The Financial Conduct Authority fined Ms Paivi Katriina Grigg nearly £15,000 for breaching Principle 6 of the Statements of Principle and Code of Practice for Approved Persons, finding that she failed to properly understand her responsibilities as Risk Management Director and adequately identify, manage or control the material risks arising out of the business model of the firms for which she performed the role.
The FCA identified governance failings within a group of firms operating an adviser network, comprising up to 397 appointed representatives (“ARs”) and 516 registered individuals (“RIs”). Grigg was the Group’s Risk Management Director (“RMD”), holding the CF1 (Director) significant influence function (see final notice).
As an advisory network, the Firms were responsible for the fair treatment of underlying customers by their ARs and RIs. The FCA found that Grigg was personally culpable for a flawed risk management framework throughout the relevant period. There was an inherent risk that 26,750 underlying customers would receive unsuitable advice as the Firms’ ARs and RIs had a high degree of freedom and flexibility in their dealings, but Grigg wrongly viewed it as the Compliance Director’s responsibility to manage that risk.
In reaching its decision, the FCA placed reliance on the job description for the RMD role, which Grigg had drafted with the Group CEO. The FCA used this to determine that she had accountability for customer risks – even though Grigg herself did not consider these as her responsibility. The FCA also took into account that she should have been particularly alive to the risk to underlying customers due to prior FSA action against the previous CEO and the Firms themselves over pension switching.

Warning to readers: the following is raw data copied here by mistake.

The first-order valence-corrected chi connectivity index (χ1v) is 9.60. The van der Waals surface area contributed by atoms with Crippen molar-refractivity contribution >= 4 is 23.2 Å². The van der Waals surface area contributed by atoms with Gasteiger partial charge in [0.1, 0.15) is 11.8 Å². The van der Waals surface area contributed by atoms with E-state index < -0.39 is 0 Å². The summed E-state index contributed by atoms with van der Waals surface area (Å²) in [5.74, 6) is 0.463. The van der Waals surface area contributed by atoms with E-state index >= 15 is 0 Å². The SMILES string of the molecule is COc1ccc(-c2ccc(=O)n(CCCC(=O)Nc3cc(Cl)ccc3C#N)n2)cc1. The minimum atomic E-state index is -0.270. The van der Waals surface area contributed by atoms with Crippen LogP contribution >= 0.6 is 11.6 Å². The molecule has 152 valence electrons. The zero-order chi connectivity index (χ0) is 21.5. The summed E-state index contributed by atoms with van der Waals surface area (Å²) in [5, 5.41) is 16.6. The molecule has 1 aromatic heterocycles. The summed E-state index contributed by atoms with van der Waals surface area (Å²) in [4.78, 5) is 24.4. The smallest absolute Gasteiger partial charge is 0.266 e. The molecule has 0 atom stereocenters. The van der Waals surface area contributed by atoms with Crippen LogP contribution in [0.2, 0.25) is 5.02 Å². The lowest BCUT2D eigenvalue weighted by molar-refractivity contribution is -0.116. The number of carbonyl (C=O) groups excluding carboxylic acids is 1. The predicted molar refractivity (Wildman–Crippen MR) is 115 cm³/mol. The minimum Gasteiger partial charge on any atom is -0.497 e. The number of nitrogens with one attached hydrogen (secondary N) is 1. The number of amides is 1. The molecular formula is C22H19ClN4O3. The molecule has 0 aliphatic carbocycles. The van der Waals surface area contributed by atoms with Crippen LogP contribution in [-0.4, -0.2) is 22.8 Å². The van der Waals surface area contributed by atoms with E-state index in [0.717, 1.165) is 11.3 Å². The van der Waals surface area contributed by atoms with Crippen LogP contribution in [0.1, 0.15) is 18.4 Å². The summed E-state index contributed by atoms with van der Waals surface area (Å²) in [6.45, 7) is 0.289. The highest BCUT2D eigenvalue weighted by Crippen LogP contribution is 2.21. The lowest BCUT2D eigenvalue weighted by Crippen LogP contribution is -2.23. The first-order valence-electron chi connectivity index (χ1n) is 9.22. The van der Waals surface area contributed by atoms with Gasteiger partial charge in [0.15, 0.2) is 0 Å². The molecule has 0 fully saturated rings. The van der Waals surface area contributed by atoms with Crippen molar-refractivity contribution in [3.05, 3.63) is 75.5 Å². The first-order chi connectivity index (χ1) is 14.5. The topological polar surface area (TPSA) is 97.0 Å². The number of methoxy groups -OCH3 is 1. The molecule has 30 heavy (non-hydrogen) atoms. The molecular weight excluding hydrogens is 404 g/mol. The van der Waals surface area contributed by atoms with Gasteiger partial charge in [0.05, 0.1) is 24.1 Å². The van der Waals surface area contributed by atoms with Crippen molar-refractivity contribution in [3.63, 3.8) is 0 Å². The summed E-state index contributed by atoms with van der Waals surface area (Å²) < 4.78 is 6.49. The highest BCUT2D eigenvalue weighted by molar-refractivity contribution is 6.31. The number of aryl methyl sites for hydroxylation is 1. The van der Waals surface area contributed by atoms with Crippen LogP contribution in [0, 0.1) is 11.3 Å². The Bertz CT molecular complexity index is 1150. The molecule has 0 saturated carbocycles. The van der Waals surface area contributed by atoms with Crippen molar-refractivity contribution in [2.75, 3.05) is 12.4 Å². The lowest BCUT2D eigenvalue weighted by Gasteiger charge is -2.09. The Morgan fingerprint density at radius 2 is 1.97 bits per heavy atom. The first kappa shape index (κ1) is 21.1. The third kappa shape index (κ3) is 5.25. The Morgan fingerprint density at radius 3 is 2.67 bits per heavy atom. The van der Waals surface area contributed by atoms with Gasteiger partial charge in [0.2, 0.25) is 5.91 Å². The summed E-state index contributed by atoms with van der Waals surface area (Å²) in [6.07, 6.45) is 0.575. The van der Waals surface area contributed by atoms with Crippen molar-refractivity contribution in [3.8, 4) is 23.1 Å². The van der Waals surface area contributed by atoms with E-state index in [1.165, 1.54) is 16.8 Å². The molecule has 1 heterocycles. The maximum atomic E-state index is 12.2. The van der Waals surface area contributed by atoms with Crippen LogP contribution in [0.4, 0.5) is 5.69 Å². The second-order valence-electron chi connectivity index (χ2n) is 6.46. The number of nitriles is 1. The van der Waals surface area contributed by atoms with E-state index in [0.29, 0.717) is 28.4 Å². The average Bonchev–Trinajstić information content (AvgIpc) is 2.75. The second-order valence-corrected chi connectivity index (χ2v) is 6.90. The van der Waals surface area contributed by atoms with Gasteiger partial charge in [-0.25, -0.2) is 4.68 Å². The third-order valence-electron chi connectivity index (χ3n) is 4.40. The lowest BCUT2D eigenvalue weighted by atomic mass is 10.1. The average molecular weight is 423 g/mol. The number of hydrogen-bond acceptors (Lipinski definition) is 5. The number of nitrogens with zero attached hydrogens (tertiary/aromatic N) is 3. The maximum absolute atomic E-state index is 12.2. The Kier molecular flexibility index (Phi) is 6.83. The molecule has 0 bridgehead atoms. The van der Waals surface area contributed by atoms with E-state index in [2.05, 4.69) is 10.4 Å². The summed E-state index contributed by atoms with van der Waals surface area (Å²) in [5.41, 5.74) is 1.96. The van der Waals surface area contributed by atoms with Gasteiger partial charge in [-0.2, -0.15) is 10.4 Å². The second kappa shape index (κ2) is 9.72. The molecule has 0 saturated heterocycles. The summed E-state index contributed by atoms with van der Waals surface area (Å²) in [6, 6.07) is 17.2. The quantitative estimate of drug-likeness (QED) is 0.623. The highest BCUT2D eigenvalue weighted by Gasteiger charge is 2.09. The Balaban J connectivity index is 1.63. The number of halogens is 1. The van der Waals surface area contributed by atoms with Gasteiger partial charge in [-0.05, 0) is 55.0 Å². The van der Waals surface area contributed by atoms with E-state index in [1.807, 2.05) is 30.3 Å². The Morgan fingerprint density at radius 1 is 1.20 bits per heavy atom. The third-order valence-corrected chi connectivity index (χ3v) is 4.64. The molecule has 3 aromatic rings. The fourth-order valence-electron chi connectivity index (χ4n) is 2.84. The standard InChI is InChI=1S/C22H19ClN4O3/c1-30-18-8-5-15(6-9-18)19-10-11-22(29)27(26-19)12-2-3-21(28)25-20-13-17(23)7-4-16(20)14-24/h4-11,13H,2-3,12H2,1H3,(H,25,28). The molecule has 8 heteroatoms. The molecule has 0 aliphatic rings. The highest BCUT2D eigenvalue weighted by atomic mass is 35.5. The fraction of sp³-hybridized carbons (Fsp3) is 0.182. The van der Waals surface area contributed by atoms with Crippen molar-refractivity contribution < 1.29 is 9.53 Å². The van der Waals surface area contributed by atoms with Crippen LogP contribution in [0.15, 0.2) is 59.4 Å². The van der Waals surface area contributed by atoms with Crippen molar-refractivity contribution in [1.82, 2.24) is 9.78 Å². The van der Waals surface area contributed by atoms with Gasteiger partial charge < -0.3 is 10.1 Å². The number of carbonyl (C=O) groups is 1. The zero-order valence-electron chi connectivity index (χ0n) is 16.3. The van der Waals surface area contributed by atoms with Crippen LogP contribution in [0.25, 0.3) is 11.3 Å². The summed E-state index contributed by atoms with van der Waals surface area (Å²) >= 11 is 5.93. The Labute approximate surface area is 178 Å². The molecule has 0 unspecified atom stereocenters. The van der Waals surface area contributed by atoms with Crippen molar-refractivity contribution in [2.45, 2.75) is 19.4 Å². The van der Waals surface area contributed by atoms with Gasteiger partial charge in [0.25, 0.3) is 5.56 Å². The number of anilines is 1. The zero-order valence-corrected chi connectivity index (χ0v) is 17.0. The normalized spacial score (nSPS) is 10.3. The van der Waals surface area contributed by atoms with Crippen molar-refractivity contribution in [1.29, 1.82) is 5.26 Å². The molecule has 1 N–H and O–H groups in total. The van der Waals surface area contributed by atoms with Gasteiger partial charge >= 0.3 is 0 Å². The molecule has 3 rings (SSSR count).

Less high profile than the Upper Tribunal decision of Pottage, Grigg still reveals some valuable tips, such as:
- if an incoming senior manager performs an initial review upon appointment, they must ensure it is “adequate” – and should include a handover report or certificate;
- a remedial plan must be put in place (record the plan in case the board / management does not accede to and assist that plan); and
- the incoming manager must know and understand the scope of responsibilities for the role and how these are shared with other senior personnel.
The decision also illustrates that a job description can effectively equate to a “statement of responsibility” under the Senior Managers Regime, which will eventually apply to all regulated firms operating in the UK financial sector. With the FCA’s continued will to pursue enforcement actions against individuals, not performing against a job description could be an easy-win for the regulator in an enforcement investigation.